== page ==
To most little kids, Santa is a superhero. There are countless movies and books about him, and every toy left under the tree on Christmas morning is a sign of his care and love for each individual child. And since he is a superhero, he also possesses certain superpowers — he can fly with the help of reindeer, he can shape-shift to fit through the chimney (if you're into The Santa Clause's logic), and he magically knows what everyone wants for Christmas. He's so much more than just the rosy-cheeked, bearded old man that you see in Christmas window displays; he's a public figure that influences the ideals of younger generations. And a superhero as popular as Santa demands racial representation.
When I was a kid, I always just assumed Santa was white. Through my impressionable eyes, that's just how he was in everything I saw, from classic picture books to almost every single Christmas movie, both old and new. As an African American, I didn't realize how damaging that was to my social and psychological development until I was in my late teens. Inadvertently, white Santas taught me that other skin tones were abnormal and wrong, and white skin was normal and right.
It wasn't until my mom put up a small figurine of a black Santa in our house that I was even exposed to the possibility of nonwhite superheroes. I distinctly remember children in my second grade class openly laughing at the possibility of a black Santa. To them, a black Santa was a funny joke. To me, he was a personal hero. Modern society, for the sake of current and future young people, desperately needs a range of skin tones in depictions of Santa, because no skin tone should ever be the punchline of a joke. No child should feel lesser because of society's blatant disregard for the portrayal of minority races in cultural icons.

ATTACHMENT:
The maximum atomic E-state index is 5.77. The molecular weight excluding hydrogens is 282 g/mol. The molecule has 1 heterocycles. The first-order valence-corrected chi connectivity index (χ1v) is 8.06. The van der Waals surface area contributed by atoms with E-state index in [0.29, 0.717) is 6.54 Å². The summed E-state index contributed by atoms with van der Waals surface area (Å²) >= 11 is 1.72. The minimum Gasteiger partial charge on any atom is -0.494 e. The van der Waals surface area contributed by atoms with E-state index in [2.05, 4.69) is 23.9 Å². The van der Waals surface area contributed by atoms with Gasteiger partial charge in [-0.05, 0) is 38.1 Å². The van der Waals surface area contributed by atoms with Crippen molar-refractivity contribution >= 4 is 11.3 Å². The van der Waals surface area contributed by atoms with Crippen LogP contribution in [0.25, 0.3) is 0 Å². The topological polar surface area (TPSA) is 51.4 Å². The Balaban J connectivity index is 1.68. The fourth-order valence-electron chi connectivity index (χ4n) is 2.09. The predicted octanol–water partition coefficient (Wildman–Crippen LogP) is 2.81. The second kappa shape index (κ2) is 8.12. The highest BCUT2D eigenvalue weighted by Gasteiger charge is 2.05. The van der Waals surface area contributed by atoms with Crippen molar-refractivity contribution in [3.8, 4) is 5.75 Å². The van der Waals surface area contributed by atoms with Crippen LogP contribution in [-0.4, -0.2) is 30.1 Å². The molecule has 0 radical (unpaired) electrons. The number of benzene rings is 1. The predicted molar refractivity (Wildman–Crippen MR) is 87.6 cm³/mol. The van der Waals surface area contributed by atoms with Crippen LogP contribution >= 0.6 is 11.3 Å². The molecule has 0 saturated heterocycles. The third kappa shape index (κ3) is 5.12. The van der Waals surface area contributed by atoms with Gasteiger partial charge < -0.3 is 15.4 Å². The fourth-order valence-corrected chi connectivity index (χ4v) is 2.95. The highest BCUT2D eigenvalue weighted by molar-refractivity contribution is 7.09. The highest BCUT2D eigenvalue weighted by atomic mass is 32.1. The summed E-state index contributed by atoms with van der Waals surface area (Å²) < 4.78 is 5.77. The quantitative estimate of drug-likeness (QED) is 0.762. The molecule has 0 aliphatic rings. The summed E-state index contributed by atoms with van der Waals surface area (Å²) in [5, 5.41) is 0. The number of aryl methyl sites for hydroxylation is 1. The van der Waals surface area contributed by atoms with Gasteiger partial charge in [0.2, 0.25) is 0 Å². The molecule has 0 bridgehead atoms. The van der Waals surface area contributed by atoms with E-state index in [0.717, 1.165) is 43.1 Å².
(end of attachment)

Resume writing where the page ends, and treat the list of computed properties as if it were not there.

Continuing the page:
All kids deserve heroes that look like them, but especially Santa, who is a symbol of love, joy, and hope. That means that we need more positive and diverse movies like Black Panther, but we also need to see black Santas in shopping malls and in holiday TV specials. Because that's the beauty of Santa — he isn't just one man; he's something different to every child, and every version of him is the "right" one.